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1 in 4 Iranians Have Mental Health Problem

1 in 4 Iranians Have Mental Health Problem

By Sedighe Shahrokhi

A quarter of all Iranians are suffering from some sort of mental health issue, according to the latest figures from the Iranian Regime’s Ministry of Health.

The statistics show that 21 million Iranians adults have experienced a mental health problem in the past year, which amounts to 23.4% of the total population.

A further analysis of the statistics shows that 27.6% of women have suffered from mental health issues compared with 19.4% of men. Depression was also the leading issue, accounting for roughly a third of mental illnesses, with anxiety making up almost another third.

Majid Sadeghi, the vice chair of the Iranian Psychological Association, said that this could mean that mental illness is more prevalent than many physical illnesses.

He said: “After cardiovascular diseases and road accidents, mental illnesses have the highest rates in the country and one in four families are affected.”

The statistics showed that young people were more likely to suffer from mental illnesses in Iran and that future generations are most likely to be affected.

The report said that the current dire economic conditions in Iran may be a factor in the increase of mental illnesses, but it should not be considered the only cause, noting that affluent Iranians living in northern Tehran were affected as much as the poverty-stricken population in southern Tehran.

The report read: “In general, the atmosphere of the community, including the economic crises, cultural issues, livelihood conditions, and the social and political challenges in Iran are all factors that affect people’s mental health.”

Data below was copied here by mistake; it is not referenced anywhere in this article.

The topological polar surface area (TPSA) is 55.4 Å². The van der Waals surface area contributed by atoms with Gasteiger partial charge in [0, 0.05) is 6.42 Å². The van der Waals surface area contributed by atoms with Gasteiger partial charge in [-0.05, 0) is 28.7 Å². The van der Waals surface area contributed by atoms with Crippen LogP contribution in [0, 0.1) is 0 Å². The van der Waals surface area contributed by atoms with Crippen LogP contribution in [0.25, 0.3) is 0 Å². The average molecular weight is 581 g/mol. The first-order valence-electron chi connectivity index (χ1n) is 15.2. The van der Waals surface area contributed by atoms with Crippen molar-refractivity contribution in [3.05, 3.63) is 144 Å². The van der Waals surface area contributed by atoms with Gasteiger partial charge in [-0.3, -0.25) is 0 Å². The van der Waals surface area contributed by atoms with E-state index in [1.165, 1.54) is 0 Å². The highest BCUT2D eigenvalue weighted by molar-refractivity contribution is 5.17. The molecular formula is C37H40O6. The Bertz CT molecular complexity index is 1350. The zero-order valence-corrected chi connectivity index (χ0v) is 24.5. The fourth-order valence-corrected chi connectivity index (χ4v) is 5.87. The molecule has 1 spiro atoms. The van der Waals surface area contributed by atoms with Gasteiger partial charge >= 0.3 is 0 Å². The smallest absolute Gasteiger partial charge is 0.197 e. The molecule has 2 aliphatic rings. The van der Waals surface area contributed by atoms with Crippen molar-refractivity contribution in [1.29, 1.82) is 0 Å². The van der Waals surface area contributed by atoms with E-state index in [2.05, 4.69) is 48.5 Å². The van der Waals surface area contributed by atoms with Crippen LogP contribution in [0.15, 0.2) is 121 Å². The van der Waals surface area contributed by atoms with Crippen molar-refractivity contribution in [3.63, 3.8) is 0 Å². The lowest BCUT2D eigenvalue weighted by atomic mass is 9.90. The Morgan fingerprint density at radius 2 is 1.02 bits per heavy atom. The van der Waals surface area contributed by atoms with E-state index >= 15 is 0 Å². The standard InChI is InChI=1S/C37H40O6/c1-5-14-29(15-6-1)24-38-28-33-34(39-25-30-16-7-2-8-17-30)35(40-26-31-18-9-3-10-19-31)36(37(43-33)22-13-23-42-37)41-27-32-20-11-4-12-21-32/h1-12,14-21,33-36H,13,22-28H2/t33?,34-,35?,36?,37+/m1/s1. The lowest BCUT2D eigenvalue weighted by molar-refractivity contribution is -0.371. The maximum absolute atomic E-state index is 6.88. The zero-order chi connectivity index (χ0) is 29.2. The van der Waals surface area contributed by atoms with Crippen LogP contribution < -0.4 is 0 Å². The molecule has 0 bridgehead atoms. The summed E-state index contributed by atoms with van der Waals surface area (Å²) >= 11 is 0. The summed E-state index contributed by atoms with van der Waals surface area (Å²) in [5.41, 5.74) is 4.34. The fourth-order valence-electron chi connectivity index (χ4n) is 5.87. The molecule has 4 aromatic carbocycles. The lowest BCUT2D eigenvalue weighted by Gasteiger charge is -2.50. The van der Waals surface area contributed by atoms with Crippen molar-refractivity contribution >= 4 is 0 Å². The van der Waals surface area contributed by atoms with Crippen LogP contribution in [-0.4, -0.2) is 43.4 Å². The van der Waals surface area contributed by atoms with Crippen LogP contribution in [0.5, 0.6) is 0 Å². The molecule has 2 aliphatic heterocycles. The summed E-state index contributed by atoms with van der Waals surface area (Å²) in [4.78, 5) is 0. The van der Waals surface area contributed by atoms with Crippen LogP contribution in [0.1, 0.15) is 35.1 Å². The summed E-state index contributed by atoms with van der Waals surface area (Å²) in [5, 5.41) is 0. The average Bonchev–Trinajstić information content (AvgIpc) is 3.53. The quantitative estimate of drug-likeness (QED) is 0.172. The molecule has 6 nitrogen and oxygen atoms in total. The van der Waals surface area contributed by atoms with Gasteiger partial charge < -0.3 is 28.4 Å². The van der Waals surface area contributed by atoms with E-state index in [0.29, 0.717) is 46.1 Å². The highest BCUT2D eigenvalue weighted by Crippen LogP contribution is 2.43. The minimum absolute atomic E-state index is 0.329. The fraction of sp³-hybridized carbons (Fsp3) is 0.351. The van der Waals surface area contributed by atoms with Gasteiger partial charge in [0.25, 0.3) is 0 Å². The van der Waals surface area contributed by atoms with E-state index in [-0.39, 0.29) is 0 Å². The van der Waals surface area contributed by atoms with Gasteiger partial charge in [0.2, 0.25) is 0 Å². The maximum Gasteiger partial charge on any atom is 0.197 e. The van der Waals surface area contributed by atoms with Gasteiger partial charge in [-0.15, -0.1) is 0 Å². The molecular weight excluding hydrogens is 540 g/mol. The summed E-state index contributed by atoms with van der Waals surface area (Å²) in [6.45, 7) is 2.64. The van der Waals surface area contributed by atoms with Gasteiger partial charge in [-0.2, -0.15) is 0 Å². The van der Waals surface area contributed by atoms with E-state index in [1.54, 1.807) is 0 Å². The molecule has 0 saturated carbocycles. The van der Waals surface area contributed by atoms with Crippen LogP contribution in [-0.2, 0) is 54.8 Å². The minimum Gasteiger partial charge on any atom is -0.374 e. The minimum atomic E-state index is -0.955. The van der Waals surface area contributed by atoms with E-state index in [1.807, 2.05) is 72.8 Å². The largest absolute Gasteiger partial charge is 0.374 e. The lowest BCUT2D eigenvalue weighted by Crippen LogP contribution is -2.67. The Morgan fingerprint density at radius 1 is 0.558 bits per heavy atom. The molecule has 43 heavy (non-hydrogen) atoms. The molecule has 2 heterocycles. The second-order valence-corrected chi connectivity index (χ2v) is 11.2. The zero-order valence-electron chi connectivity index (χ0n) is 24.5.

Of course, there are other problems in Iran that do affect the rich as well as the poor, like domestic repression, the threat of war with the US or their allies, and the suppressive security forces. However, it’s also important to consider why the number of mental illnesses among poor people may be underreported. The majority of Iranians have lost hope in their future and that is not a rich/poor divide.

Many poorer Iranians do not have health insurance, especially not for mental health issues, and so are less likely to be referred to professionals because the out-of-pocket costs are so high. They are more likely to die from suicide as a result of a lack of treatment, as 5000 people did last year.

The only way to solve the problem is to establish a democratic society where Iranians can live freely and that is only possible with regime change.